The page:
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What caused the rise of Chicago, and how did the city's expansion fuel the westward movement of the American frontier – and influence the type of society that evolved as a result? Nature's Metropolis emerged as a result of William Cronon asking and answering those questions, and the work can usefully be seen as an extended example of the critical thinking skill of problem-solving in action. Cronon navigates a path between the followers of Frederick Jackson Turner, author of the thesis that American character was shaped by the experience of the frontier, and revisionists who sought to suggest that the rugged individualism Turner depicted as a creation of life in the West was little but a fiction. For Cronon, the most productive question to ask was not whether or not men forged in the liberty-loving furnace of the Wild West had the sort of impact on America that Turner posited, but the quite different one of how capitalism and political economy had combined to drive the westward expansion of the US. For Cronon, individualism was scarcely even possible in a capitalist machine in which humans were little more than cogs, and the needs and demands of capital, not capitalists, prevailed. Nature's Metropolis, then, is a work in which the rise of Chicago is explained by generating alternative possibilities, and one that uses a rigorous study of the evidence to decide between competing solutions to the problem. It is also a fine work of interpretation, for a large part of Cronon's argument revolves around his attempt to define exactly what is rural, and what is urban, and how the two interact to create a novel economic force.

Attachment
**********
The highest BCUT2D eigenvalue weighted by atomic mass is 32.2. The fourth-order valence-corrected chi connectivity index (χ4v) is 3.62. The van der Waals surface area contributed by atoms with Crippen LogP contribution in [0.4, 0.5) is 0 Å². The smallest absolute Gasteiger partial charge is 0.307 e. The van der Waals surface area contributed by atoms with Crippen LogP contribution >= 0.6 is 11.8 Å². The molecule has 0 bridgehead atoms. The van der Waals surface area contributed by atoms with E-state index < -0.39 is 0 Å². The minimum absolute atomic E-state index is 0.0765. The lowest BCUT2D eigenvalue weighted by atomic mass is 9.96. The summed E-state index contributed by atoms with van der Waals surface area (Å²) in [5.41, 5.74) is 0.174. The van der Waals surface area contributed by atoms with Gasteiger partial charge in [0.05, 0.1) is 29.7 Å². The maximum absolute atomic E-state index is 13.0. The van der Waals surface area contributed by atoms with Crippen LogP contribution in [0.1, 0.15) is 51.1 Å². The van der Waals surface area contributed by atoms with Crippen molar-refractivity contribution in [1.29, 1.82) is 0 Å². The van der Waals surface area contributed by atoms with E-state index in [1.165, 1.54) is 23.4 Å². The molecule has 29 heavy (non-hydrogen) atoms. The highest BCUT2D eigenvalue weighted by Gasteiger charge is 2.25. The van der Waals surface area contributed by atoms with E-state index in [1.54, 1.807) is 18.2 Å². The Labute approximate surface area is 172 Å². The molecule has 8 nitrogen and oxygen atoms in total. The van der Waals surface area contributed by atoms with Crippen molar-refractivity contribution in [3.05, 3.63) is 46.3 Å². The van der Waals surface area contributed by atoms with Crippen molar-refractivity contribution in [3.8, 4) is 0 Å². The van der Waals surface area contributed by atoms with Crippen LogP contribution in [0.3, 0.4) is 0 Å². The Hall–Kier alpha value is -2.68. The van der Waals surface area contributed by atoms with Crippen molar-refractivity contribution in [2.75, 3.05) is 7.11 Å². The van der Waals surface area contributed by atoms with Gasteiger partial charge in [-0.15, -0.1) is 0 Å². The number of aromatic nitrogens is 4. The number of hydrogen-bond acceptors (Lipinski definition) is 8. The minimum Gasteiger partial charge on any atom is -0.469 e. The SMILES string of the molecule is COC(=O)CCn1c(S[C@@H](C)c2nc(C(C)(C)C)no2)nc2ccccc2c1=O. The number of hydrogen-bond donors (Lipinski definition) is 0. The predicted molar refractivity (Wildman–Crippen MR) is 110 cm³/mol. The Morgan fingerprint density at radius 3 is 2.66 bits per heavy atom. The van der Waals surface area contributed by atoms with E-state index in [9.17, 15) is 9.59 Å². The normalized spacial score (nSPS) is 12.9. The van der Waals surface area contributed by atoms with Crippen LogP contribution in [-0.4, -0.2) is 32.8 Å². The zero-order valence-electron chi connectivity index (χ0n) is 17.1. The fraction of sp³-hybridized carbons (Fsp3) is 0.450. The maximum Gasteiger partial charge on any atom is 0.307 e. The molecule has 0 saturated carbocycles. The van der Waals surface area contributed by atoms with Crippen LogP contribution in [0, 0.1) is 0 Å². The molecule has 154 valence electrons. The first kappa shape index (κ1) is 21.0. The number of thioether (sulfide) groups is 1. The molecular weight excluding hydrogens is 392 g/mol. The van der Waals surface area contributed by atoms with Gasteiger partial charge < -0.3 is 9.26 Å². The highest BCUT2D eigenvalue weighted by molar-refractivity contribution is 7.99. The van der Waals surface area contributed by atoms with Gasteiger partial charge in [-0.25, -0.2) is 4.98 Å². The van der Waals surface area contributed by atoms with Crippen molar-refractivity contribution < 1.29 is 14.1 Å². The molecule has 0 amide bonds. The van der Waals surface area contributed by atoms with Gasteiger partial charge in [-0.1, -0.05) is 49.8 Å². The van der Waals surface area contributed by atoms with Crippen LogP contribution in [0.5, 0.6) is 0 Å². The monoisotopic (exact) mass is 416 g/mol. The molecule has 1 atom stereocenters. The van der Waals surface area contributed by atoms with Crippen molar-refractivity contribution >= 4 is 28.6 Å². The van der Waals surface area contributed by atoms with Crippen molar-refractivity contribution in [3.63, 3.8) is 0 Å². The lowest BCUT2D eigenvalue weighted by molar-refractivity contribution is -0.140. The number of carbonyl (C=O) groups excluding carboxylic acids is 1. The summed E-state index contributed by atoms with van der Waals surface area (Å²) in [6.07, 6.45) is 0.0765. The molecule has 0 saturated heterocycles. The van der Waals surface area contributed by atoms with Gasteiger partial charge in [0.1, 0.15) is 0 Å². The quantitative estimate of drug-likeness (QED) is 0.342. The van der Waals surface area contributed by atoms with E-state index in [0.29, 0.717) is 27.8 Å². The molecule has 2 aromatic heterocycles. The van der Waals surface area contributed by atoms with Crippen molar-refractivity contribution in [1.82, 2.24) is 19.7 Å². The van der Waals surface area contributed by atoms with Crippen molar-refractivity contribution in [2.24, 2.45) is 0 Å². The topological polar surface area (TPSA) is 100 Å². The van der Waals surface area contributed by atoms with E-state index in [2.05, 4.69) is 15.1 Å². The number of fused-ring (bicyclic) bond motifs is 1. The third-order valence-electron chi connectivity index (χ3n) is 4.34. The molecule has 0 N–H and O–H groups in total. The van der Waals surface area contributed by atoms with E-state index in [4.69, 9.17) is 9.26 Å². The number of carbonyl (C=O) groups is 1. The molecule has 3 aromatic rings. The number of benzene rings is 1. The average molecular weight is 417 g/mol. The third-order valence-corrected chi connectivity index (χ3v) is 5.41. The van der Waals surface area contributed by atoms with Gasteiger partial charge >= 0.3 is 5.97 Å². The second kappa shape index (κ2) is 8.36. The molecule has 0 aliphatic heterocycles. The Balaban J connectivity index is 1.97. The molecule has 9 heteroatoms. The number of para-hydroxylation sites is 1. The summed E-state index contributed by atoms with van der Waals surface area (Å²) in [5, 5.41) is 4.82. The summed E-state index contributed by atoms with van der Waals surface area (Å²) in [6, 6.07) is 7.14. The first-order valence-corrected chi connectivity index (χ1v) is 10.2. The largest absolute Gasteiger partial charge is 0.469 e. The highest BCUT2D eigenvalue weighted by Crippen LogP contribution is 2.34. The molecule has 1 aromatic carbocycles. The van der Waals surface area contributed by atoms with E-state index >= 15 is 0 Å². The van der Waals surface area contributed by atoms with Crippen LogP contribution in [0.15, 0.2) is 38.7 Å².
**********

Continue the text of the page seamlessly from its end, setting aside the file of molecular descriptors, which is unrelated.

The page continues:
Changes in the Land